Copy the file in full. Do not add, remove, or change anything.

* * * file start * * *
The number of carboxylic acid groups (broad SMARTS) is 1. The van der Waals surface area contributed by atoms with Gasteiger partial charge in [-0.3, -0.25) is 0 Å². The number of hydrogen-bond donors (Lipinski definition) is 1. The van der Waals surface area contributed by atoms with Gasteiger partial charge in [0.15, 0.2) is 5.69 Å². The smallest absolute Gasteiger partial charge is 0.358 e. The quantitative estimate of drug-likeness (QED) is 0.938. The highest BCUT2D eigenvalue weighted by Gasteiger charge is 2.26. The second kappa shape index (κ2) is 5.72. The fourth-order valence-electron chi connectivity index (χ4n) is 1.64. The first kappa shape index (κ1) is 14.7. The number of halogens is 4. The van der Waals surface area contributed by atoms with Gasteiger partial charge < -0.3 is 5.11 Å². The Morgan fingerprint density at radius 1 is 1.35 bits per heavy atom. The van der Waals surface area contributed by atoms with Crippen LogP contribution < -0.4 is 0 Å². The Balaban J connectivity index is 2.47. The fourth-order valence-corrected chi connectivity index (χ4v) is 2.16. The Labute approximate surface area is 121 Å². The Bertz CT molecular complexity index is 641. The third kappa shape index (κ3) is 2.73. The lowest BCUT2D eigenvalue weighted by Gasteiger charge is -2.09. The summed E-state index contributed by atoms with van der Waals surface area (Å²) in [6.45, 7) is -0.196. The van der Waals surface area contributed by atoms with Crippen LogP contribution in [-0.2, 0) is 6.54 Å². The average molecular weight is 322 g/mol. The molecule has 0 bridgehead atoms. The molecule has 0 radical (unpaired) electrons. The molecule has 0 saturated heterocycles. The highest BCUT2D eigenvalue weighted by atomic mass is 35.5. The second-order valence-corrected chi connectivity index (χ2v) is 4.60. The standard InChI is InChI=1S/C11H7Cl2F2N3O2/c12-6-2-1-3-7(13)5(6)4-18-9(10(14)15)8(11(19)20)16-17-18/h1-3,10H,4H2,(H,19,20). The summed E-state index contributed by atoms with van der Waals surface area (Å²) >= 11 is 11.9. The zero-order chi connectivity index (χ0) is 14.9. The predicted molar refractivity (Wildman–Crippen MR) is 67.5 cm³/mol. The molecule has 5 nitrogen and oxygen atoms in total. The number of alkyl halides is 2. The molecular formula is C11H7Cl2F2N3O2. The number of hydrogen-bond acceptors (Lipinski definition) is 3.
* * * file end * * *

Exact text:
The number of carboxylic acid groups (broad SMARTS) is 1. The van der Waals surface area contributed by atoms with Gasteiger partial charge in [-0.3, -0.25) is 0 Å². The number of hydrogen-bond donors (Lipinski definition) is 1. The van der Waals surface area contributed by atoms with Gasteiger partial charge in [0.15, 0.2) is 5.69 Å². The smallest absolute Gasteiger partial charge is 0.358 e. The quantitative estimate of drug-likeness (QED) is 0.938. The highest BCUT2D eigenvalue weighted by Gasteiger charge is 2.26. The second kappa shape index (κ2) is 5.72. The fourth-order valence-electron chi connectivity index (χ4n) is 1.64. The first kappa shape index (κ1) is 14.7. The number of halogens is 4. The van der Waals surface area contributed by atoms with Gasteiger partial charge < -0.3 is 5.11 Å². The Morgan fingerprint density at radius 1 is 1.35 bits per heavy atom. The van der Waals surface area contributed by atoms with Crippen LogP contribution < -0.4 is 0 Å². The Balaban J connectivity index is 2.47. The fourth-order valence-corrected chi connectivity index (χ4v) is 2.16. The Labute approximate surface area is 121 Å². The Bertz CT molecular complexity index is 641. The third kappa shape index (κ3) is 2.73. The lowest BCUT2D eigenvalue weighted by Gasteiger charge is -2.09. The summed E-state index contributed by atoms with van der Waals surface area (Å²) in [6.45, 7) is -0.196. The van der Waals surface area contributed by atoms with Crippen LogP contribution in [-0.2, 0) is 6.54 Å². The average molecular weight is 322 g/mol. The molecule has 0 bridgehead atoms. The molecule has 0 radical (unpaired) electrons. The molecule has 0 saturated heterocycles. The highest BCUT2D eigenvalue weighted by atomic mass is 35.5. The second-order valence-corrected chi connectivity index (χ2v) is 4.60. The standard InChI is InChI=1S/C11H7Cl2F2N3O2/c12-6-2-1-3-7(13)5(6)4-18-9(10(14)15)8(11(19)20)16-17-18/h1-3,10H,4H2,(H,19,20). The summed E-state index contributed by atoms with van der Waals surface area (Å²) >= 11 is 11.9. The zero-order chi connectivity index (χ0) is 14.9. The predicted molar refractivity (Wildman–Crippen MR) is 67.5 cm³/mol. The molecule has 5 nitrogen and oxygen atoms in total. The number of alkyl halides is 2. The molecular formula is C11H7Cl2F2N3O2. The number of hydrogen-bond acceptors (Lipinski definition) is 3.